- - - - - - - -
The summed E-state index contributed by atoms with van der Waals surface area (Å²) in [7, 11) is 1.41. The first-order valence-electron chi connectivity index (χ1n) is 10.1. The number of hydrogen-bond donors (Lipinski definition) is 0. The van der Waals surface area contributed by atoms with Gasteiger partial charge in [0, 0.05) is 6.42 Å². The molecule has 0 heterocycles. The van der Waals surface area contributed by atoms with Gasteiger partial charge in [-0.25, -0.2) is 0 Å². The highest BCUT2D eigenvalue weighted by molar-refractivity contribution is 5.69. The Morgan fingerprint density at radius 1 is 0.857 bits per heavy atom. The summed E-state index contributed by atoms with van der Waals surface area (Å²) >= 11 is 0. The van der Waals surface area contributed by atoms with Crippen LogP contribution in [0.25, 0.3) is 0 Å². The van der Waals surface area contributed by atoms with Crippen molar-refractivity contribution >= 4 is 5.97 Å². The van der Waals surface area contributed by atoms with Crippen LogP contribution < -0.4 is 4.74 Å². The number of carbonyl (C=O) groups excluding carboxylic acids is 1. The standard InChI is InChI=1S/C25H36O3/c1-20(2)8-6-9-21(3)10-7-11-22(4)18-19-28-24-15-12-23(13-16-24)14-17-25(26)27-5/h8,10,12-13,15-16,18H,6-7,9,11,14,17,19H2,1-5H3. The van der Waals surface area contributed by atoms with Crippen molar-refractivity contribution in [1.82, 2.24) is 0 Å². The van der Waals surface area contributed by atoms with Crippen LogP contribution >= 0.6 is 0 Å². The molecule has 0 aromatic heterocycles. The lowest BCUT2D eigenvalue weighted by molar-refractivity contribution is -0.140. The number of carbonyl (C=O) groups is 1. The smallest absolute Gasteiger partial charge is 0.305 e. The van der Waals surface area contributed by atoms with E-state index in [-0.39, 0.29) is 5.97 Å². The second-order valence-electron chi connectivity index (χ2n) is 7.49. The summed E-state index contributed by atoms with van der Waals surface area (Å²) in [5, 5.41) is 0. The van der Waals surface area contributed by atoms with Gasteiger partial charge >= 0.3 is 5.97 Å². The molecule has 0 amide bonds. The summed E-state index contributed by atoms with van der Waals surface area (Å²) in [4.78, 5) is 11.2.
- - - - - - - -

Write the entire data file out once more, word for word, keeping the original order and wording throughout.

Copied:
The summed E-state index contributed by atoms with van der Waals surface area (Å²) in [7, 11) is 1.41. The first-order valence-electron chi connectivity index (χ1n) is 10.1. The number of hydrogen-bond donors (Lipinski definition) is 0. The van der Waals surface area contributed by atoms with Gasteiger partial charge in [0, 0.05) is 6.42 Å². The molecule has 0 heterocycles. The van der Waals surface area contributed by atoms with Gasteiger partial charge in [-0.25, -0.2) is 0 Å². The highest BCUT2D eigenvalue weighted by molar-refractivity contribution is 5.69. The Morgan fingerprint density at radius 1 is 0.857 bits per heavy atom. The summed E-state index contributed by atoms with van der Waals surface area (Å²) >= 11 is 0. The van der Waals surface area contributed by atoms with Crippen LogP contribution in [0.25, 0.3) is 0 Å². The van der Waals surface area contributed by atoms with Crippen molar-refractivity contribution >= 4 is 5.97 Å². The van der Waals surface area contributed by atoms with Crippen LogP contribution < -0.4 is 4.74 Å². The number of carbonyl (C=O) groups excluding carboxylic acids is 1. The standard InChI is InChI=1S/C25H36O3/c1-20(2)8-6-9-21(3)10-7-11-22(4)18-19-28-24-15-12-23(13-16-24)14-17-25(26)27-5/h8,10,12-13,15-16,18H,6-7,9,11,14,17,19H2,1-5H3. The van der Waals surface area contributed by atoms with Crippen molar-refractivity contribution in [1.82, 2.24) is 0 Å². The van der Waals surface area contributed by atoms with Crippen LogP contribution >= 0.6 is 0 Å². The molecule has 0 aromatic heterocycles. The lowest BCUT2D eigenvalue weighted by molar-refractivity contribution is -0.140. The number of carbonyl (C=O) groups is 1. The smallest absolute Gasteiger partial charge is 0.305 e. The van der Waals surface area contributed by atoms with E-state index in [-0.39, 0.29) is 5.97 Å². The second-order valence-electron chi connectivity index (χ2n) is 7.49. The summed E-state index contributed by atoms with van der Waals surface area (Å²) in [5, 5.41) is 0. The van der Waals surface area contributed by atoms with Gasteiger partial charge >= 0.3 is 5.97 Å². The molecule has 0 amide bonds. The summed E-state index contributed by atoms with van der Waals surface area (Å²) in [4.78, 5) is 11.2.